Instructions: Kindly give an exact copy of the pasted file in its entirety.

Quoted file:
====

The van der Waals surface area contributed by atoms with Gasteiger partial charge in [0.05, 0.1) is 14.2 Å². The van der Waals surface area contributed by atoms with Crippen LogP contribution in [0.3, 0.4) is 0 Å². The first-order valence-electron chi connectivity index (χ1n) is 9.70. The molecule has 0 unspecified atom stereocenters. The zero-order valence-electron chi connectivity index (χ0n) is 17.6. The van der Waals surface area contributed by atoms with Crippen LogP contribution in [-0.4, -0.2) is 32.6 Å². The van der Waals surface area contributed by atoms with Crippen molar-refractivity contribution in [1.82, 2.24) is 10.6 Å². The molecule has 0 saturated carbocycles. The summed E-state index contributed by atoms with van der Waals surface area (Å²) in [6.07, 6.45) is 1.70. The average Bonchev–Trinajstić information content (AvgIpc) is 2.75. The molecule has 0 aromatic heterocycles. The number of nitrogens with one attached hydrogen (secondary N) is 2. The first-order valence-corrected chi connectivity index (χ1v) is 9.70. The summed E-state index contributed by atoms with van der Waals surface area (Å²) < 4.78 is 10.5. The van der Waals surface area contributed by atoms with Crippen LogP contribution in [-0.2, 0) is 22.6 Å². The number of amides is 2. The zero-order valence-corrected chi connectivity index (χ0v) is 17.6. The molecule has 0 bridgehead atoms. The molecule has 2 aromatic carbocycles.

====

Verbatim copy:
The van der Waals surface area contributed by atoms with Gasteiger partial charge in [0.05, 0.1) is 14.2 Å². The van der Waals surface area contributed by atoms with Crippen LogP contribution in [0.3, 0.4) is 0 Å². The first-order valence-electron chi connectivity index (χ1n) is 9.70. The molecule has 0 unspecified atom stereocenters. The zero-order valence-electron chi connectivity index (χ0n) is 17.6. The van der Waals surface area contributed by atoms with Crippen LogP contribution in [-0.4, -0.2) is 32.6 Å². The van der Waals surface area contributed by atoms with Crippen molar-refractivity contribution in [1.82, 2.24) is 10.6 Å². The molecule has 0 saturated carbocycles. The summed E-state index contributed by atoms with van der Waals surface area (Å²) in [6.07, 6.45) is 1.70. The average Bonchev–Trinajstić information content (AvgIpc) is 2.75. The molecule has 0 aromatic heterocycles. The number of nitrogens with one attached hydrogen (secondary N) is 2. The first-order valence-corrected chi connectivity index (χ1v) is 9.70. The summed E-state index contributed by atoms with van der Waals surface area (Å²) < 4.78 is 10.5. The van der Waals surface area contributed by atoms with Crippen LogP contribution in [-0.2, 0) is 22.6 Å². The number of amides is 2. The zero-order valence-corrected chi connectivity index (χ0v) is 17.6. The molecule has 0 bridgehead atoms. The molecule has 2 aromatic carbocycles.